This study employs two established technologies to develop a cost-effective solution. A mobile application that resorts to Bluetooth beacons for indoor user localization and Building Information Models (BIM) [2
] for physical context. Bluetooth beacons broadcast a Bluetooth Low Energy (BLE) signal in a limited and configurable range. This signal can be interpreted by the mobile device as the location of the user in the building, without the need of internet connection. BIM models, the evolution of traditional Computer-Aided Design (CAD) drawings, associate both three-dimensional geometric and a database of all kinds of information: materials; spaces, or equipment and thus provide necessary context both for the location and navigation. Since most new construction today is based on BIM methodology, the effort for the development of a navigation application using the developed methodology is minimal.
A mobile application—Find Me! App—that integrates Bluetooth beacons and BIM models to show the user his location and the path to the destination was developed for Android smartphones. The most important parts of the Find Me! App are the user’s current location (from the nearest beacon) and the Building Information Model, which holds room, beacon, stair, and elevator locations and navigation maps and delivers the location of the destination. Beacons are configured with identification data and are placed based on automatic analysis of the building geometry.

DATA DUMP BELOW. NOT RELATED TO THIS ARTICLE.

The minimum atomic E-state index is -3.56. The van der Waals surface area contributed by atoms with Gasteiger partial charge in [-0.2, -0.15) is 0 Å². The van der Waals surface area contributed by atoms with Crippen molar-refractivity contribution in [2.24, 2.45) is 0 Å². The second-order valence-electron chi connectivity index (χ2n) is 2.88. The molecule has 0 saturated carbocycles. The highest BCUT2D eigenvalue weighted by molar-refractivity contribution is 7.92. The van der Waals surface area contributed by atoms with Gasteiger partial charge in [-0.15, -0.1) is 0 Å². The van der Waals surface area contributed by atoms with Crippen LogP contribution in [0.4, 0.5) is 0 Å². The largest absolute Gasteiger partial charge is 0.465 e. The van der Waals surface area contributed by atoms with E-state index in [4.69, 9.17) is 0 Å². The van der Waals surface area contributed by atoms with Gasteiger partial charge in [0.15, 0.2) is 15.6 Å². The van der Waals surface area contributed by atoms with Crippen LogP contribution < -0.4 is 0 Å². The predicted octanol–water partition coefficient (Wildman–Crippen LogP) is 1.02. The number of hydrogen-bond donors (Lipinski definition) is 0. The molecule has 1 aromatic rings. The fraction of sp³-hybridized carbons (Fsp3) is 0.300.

The primary goal of this project is the development of an indoor guidance app that uses Bluetooth beacons for location and BIM for physical context information. The secondary goal is to obtain information about building utilization patterns, which is not covered in the present research work.
In the proposed app, once the user’s current location is obtained through the interception of a beacon region, the user has the option to insert the destination room. The mobile app then calculates the shortest path between the current location and the destination, using a Path Finding Algorithm. The calculated path is shown on the map and is updated step-by-step (when a new beacon is intersected) until the destination room is reached. If the user chooses not to follow the proposed path, the App will recalculate the way to the chosen destination.
Each user role has a defined role as described:
End User: any facility user that installed the Find Me! App on an Android smartphone.
System and Database Administrator: builds or adapts a 3D BIM the model of the building; generates maps and input data to the mobile App, e.g., facility geometry, room, and beacon location; configures and installs the beacons in the facility.
Developer: develops and maintains the mobile App Find Me! code.
The Find Me! project has three main system modules:
Beacon Installation Process: The initial installation starts by finding the minimum number of beacons and their location considering the facility layout extracted from the BIM model. The beacons must be configured, placed in the facility and inserted in the BIM model.
Front-end Mobile App: The user interface (UI) side where the user inserts the Destination, configures Options and receives dynamic orientation: the Map with the optimized path; Crucial Orientation Photos to confirm the user is in the right way.